Drilling hole make data unrecoverable
Does drilling a hole into a hard drive suffice to make its data unrecoverable?
Serverfault user asked a question about the hard drive, saying if we drill a hole into the hard drive, will data on it be recoverable or not, what he says is like this:
We have a lot of PCs in the company and nobody wants to wipe a multitude of hard drives. We also have many apprentice toolmakers who really want to destroy things. Thus, every couple of months, our apprentices receive two heavy baskets of hard drives to drill through.
Some of my coworkers believe that this is absolutely overkill. I, however, believe that not wiping the drives before drilling through them might make some data recoverable.
How about drilling a hole?
In fact, it’s the platter in the hard drive that matters, if the hole you drilled is not on the platter, then data on it can still be recovered if professional agencies take the it out and run it in a reasonable environment, which might be difficult for software-based recovery methods, but not for hardware-based recovering.
And another user from the same forum shared his answer to us, with more info, here’s what he said:
Drilling a hole in the drive enclosure which passes through all the platters will make it impossible to run the drive.
Then he explained what modern Hard drives inside look like, and we also have some screenshots here showing what’s the inside and how’s it working, we titlted this page to Will magnet erase data on the hard drive? You can click on to learn more. Let’s check more about what the user shared:
Most modern HDDs don't have air inside the enclosure, and you've let what was in there escape. You've filled the cavity with tiny pieces of drill swarf, which will be on everything including the platters, and will crash the heads if someone tries to lower them onto the rotating platters. You've also unbalanced the platters, though I don't have an estimate for whether this will be fatal. The drill bit will likely pass through the controller board on the way, which though not fatal will certainly not help anyone trying to hook the drive up.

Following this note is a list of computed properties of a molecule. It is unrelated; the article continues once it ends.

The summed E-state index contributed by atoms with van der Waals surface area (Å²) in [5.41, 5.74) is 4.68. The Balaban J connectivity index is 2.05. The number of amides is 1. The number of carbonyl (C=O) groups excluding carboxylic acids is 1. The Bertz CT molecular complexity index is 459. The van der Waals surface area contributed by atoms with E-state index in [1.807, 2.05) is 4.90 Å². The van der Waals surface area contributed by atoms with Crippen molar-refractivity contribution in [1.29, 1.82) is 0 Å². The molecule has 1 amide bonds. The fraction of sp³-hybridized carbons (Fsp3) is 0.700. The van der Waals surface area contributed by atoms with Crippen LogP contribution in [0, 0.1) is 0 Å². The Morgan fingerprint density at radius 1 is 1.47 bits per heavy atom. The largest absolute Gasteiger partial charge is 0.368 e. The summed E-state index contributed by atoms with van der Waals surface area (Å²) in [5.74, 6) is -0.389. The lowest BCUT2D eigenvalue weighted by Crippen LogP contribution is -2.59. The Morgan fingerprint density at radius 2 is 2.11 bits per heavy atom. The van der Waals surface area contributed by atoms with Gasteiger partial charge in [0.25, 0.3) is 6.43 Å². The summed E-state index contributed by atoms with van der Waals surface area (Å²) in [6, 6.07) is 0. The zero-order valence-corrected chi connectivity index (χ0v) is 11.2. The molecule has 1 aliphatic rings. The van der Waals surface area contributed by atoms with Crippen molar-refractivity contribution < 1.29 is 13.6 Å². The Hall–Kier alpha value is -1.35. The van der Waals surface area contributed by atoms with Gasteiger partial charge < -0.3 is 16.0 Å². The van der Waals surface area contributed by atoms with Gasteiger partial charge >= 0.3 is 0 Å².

You have not prevented someone from putting the platter under a magnetic force microscope and reading most of the data off that way. We can be fairly sure this is possible, because the SANS paper linked from the linked SF article demonstrates that you can't recover data from a platter with an MFM after a single overwriting pass, and such a test would be completely meaningless if you couldn't recover non-overwritten data using the same procedure.
And finally, here’s the conclusion, like I said above, what matters is the platter inside instead of other parts of the hard drive.
So drilling through the platters will very likely prevent data from being read off the HDD by normal means. It won't prevent much of the data being recoverable by a determined, well-funded opponent.
Here’s the source link of the question, at the end of the answer, this user also gave us some useful tips about data security, you can click on if you’re interested.
Besides the physically destroying hard drive, we’d like to recommend the software method to wipe data first before the Electric drill, ByebyeData Eraser is the data sanitation program we’d use before getting rid of mechanical hard drives. It has the following features:
Erase files and folder; Erase free space; Erase entire drive; Erase entire disk and the ability to create bootable media, which makes erasing the system disk or drive possible.
In the above we mentioned, I think two features of our program can help to make data clean, yes, the software can wipe data clean before you drilling a hole into the disk. Two features are: Creating bootable media and Erase entire disk.
Here’s is the complete guide on how to erase everything with screenshots and text tutorials.